An MoD spokesman said the BAE work was nothing to do with Afghanistan and was part of a continuous ongoing development program for small-arms ammunition.
“We work closely with industry to ensure there is a continuous process of improving and upgrading our equipment. Our troops in Afghanistan are provided with a range of weapons they can use when fighting the Taliban.”
The MoD is having the new ammunition subjected to detailed independent analysis by defense research company QinetiQ.
BAE, which has a 15-year contract with the MoD to supply the bulk of its munitions requirements under a deal known as the Munitions Acquisition Supply Solution, is spending 83 million pounds ($121 million) to expand and modernize its Radway Green, England, small-arms ammunition plant. The refurbished plant will be able to produce more than 300 million rounds of small-arms ammunition a year.
Current annual production is around 200 million rounds split roughly 70-30 in favor of 5.56mm over 7.62mm. The company says it will switch all of its 5.56mm production over to the new round if the high-performance ammunition is adopted by the armed forces here.
The new technology replaces the traditional steel tip and lead core with a single steel core, while retaining the gilding metal envelope.
Work is currently being undertaken by BAE to produce the new round. A low-rate production batch of 1 million rounds is scheduled for delivery to the MoD around the end of the year.
The spokesman said that if development of the new 5.56mm round is successful, the company would consider undertaking similar work for its 7.62mm ammunition.
In the meantime, the new development closes the performance gap between the two calibers while retaining the benefits of the smaller, lighter 5.56mm weapon, he said.

Brass give guidance on camo paint for firearms

By David Larter - Staff writer
Posted : Sunday Jun 6, 2010

The Army has OK’d painting your weapon; now it’s time to learn how to do it right.
As might be reasonably expected, the Army has produced a primer on painting M4 carbines and M16 rifles in the war zone.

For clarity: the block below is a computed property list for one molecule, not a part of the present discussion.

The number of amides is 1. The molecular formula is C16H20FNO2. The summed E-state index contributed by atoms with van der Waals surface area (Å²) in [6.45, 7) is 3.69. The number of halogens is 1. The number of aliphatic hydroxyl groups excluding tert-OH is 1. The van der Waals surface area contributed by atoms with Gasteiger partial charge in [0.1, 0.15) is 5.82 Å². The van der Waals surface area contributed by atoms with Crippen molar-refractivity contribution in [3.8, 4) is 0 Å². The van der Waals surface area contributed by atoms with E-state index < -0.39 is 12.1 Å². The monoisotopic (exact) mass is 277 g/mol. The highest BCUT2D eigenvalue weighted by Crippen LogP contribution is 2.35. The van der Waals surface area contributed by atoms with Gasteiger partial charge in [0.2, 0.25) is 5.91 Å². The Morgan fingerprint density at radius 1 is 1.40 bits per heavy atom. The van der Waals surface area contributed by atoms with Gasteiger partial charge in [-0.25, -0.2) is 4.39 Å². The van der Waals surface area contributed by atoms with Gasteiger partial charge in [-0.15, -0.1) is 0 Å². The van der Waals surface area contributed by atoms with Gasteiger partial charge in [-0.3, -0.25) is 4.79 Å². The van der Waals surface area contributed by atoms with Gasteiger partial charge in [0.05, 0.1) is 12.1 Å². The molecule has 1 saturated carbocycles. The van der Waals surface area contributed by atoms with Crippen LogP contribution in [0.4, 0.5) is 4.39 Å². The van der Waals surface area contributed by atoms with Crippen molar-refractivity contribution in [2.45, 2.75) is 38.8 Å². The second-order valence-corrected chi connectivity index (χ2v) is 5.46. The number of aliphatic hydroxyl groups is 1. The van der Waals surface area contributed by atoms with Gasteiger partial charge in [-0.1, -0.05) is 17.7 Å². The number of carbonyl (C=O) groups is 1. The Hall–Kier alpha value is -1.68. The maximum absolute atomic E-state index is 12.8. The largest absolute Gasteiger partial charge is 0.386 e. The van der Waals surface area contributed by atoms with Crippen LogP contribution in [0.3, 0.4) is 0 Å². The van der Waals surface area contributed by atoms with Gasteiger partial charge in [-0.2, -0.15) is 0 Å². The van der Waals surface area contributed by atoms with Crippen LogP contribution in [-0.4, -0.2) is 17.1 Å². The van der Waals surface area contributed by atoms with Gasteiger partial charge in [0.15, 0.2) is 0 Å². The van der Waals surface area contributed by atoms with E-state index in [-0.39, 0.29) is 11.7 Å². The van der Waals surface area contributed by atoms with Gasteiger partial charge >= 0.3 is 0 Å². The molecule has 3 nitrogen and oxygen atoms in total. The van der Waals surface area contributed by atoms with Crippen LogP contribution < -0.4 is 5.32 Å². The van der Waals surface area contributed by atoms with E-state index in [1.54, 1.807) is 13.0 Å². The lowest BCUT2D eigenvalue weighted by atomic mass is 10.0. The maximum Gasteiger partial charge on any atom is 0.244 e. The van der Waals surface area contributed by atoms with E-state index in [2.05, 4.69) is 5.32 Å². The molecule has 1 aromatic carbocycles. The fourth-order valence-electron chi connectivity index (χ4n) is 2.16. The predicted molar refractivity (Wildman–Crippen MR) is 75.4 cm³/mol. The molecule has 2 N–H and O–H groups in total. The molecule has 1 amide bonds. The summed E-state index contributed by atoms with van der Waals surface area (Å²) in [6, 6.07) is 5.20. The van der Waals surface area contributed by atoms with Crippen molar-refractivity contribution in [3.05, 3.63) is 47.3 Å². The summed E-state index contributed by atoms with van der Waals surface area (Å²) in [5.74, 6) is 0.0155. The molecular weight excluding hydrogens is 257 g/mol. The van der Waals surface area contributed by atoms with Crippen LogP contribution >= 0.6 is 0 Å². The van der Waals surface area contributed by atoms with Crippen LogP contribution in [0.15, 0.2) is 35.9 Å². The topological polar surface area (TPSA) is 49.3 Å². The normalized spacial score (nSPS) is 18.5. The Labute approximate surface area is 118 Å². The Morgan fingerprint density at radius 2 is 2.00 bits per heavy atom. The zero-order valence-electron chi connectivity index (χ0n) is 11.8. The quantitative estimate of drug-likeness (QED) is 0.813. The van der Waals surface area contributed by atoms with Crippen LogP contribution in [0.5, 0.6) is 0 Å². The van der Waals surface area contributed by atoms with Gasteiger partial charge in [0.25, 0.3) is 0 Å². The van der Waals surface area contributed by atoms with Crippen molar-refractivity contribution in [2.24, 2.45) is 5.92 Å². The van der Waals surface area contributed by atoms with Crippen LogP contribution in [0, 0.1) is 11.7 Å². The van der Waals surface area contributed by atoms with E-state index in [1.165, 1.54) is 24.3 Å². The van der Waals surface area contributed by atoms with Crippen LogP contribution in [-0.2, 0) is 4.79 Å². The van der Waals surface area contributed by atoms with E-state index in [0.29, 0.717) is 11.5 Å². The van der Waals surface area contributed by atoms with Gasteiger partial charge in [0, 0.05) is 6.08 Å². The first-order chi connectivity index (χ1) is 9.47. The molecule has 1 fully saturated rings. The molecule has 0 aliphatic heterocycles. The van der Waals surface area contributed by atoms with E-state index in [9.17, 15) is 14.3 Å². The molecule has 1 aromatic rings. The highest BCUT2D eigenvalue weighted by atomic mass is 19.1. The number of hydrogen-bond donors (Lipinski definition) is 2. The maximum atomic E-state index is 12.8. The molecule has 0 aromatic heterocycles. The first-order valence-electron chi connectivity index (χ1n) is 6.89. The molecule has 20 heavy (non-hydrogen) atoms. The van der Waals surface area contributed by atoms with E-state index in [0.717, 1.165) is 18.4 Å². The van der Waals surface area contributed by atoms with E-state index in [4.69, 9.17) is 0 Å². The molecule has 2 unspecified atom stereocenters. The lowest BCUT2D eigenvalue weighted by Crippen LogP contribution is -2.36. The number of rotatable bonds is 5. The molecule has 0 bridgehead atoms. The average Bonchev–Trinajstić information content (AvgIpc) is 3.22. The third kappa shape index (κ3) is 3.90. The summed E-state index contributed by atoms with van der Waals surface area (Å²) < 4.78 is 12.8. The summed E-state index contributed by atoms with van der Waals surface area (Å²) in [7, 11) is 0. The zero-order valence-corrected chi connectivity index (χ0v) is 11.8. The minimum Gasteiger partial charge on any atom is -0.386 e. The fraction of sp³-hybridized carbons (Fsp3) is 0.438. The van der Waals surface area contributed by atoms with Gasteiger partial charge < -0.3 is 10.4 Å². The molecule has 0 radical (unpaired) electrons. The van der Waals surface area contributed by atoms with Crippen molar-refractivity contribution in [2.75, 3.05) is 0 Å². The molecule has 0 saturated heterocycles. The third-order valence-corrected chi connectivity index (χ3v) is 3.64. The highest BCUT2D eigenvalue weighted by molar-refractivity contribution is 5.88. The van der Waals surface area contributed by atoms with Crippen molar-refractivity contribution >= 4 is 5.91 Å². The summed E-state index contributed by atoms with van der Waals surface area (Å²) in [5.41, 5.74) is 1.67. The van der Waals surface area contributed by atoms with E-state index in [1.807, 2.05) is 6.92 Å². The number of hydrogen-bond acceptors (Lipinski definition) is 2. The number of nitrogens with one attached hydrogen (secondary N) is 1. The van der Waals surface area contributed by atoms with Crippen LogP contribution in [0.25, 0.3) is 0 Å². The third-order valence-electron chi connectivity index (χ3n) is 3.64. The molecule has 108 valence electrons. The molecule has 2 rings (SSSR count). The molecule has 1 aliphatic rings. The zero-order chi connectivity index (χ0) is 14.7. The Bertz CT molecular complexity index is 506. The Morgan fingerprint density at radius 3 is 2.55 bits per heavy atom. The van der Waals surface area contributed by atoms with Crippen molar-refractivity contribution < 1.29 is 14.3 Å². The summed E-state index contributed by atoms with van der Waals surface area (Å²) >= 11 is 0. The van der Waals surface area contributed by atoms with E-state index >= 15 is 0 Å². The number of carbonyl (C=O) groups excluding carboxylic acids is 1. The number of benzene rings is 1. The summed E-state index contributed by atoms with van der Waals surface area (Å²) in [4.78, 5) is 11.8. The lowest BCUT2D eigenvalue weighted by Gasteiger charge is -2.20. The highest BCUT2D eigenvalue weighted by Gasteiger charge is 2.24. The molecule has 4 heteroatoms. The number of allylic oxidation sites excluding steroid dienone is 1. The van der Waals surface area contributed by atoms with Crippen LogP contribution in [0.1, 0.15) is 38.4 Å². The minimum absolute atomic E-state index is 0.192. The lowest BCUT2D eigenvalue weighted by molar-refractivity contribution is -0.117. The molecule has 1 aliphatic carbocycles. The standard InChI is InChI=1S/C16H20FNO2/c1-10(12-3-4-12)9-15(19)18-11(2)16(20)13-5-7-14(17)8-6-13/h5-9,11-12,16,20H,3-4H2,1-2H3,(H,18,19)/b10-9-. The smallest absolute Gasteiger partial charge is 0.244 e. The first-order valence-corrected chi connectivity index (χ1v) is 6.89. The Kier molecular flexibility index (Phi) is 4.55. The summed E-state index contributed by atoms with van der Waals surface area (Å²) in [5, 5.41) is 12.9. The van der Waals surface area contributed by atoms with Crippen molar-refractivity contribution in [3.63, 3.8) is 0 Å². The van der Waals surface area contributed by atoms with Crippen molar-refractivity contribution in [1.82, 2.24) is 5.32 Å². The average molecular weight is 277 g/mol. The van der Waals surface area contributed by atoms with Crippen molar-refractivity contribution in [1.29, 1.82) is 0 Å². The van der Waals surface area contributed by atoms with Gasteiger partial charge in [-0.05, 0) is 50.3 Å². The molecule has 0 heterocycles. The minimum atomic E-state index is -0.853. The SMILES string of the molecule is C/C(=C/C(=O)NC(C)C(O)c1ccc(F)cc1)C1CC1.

Approval to paint came in March, soon after the switch to the MultiCam camouflage pattern for Afghanistan. It took several weeks for the rules to be issued.
Col. Doug Tamilio, the head of Project Manager Soldier Weapons, said the Army reversed the ban on painting weapons in part because “the soldiers, of course, are doing it anyway.”
“Traditionally, painting weapons has been prohibited because of the risk painting could pose to the operation of the weapon,” Tamilio told Army Times on May 27.
Guidance on the proper way to spray camouflage paint on their rifles, providing much-needed concealment without inhibiting the weapon’s performance, was published in a message from the Army. The message was followed by a “cheat sheet” prepared by Tamilio’s group, complete with photos and suggestions of the most efficient — and effective — way to paint the rifle.
The Army has acknowledged for years that black stands out on a battlefield because it rarely occurs in nature, except in shadows, and is among the easiest colors to see in movement. That fact renders even the best camo relatively ineffective if a black weapon is visible; neither the Universal Camouflage Pattern nor MultiCam has black in the pattern.
The advice comes from TACOM Life Cycle Management Command in the form of Maintenance Information Message 10-040, which acknowledges that black is highly reflective through infrared viewing devices and “provides a high degree of visual contrast when carried by camouflaged ... war-fighters.”
“Warfighters must be able to conduct tactical operations while reducing/limiting detection by the threat,” the message reads. “Camouflage paints provide for reduced visual detection and enhanced war-fighter survivability via neutral, non-reflective, and predominantly non-black colors.”
Of course, none of this was lost on soldiers, who have been painting their weapons since the outset of the war, despite an Army policy that had prohibited the practice.
“However, the new TACOM instructions provide specific guidance that truly protects the functionality of the weapon system, which in turn protects the soldier,” Tamilio said.
The instructions are not a blanket authorization for soldiers to paint their weapons. Rather, individual commanders must approve the painting.